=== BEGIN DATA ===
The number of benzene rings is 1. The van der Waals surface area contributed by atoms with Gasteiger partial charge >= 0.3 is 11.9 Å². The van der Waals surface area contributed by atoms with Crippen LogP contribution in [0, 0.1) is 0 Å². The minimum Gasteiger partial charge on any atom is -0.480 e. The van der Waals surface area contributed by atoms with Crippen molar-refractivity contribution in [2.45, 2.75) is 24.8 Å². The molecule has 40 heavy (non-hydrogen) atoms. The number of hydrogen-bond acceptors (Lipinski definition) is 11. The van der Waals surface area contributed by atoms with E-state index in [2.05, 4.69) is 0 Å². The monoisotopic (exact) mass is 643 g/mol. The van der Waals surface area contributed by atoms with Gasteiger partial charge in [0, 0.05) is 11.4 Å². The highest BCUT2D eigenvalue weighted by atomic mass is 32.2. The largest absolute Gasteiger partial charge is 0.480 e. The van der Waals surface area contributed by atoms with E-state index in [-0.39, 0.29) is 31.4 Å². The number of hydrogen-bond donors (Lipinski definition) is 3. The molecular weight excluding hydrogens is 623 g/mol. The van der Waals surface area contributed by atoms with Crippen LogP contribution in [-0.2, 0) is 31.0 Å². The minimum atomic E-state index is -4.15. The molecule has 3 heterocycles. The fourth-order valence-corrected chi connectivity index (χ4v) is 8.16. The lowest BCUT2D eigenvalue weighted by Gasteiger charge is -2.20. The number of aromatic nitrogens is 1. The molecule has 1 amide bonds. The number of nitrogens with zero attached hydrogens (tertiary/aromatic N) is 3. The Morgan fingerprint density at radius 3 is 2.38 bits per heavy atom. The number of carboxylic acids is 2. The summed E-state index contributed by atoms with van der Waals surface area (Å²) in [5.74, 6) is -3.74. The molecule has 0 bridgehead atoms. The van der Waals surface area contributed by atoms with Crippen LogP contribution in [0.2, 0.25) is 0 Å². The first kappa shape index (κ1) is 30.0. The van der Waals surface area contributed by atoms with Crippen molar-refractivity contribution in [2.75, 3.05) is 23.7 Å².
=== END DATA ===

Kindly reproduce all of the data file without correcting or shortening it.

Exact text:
The number of benzene rings is 1. The van der Waals surface area contributed by atoms with Gasteiger partial charge >= 0.3 is 11.9 Å². The van der Waals surface area contributed by atoms with Crippen LogP contribution in [0, 0.1) is 0 Å². The minimum Gasteiger partial charge on any atom is -0.480 e. The van der Waals surface area contributed by atoms with Crippen molar-refractivity contribution in [2.45, 2.75) is 24.8 Å². The molecule has 40 heavy (non-hydrogen) atoms. The number of hydrogen-bond acceptors (Lipinski definition) is 11. The van der Waals surface area contributed by atoms with E-state index in [2.05, 4.69) is 0 Å². The monoisotopic (exact) mass is 643 g/mol. The van der Waals surface area contributed by atoms with Gasteiger partial charge in [0, 0.05) is 11.4 Å². The highest BCUT2D eigenvalue weighted by atomic mass is 32.2. The largest absolute Gasteiger partial charge is 0.480 e. The van der Waals surface area contributed by atoms with E-state index in [-0.39, 0.29) is 31.4 Å². The number of hydrogen-bond donors (Lipinski definition) is 3. The molecular weight excluding hydrogens is 623 g/mol. The van der Waals surface area contributed by atoms with Crippen LogP contribution in [-0.2, 0) is 31.0 Å². The minimum atomic E-state index is -4.15. The molecule has 3 heterocycles. The fourth-order valence-corrected chi connectivity index (χ4v) is 8.16. The lowest BCUT2D eigenvalue weighted by Gasteiger charge is -2.20. The number of aromatic nitrogens is 1. The molecule has 1 amide bonds. The number of nitrogens with zero attached hydrogens (tertiary/aromatic N) is 3. The Morgan fingerprint density at radius 3 is 2.38 bits per heavy atom. The number of carboxylic acids is 2. The summed E-state index contributed by atoms with van der Waals surface area (Å²) in [5.74, 6) is -3.74. The molecule has 0 bridgehead atoms. The van der Waals surface area contributed by atoms with Crippen LogP contribution in [0.2, 0.25) is 0 Å². The first kappa shape index (κ1) is 30.0. The van der Waals surface area contributed by atoms with Crippen molar-refractivity contribution in [2.75, 3.05) is 23.7 Å².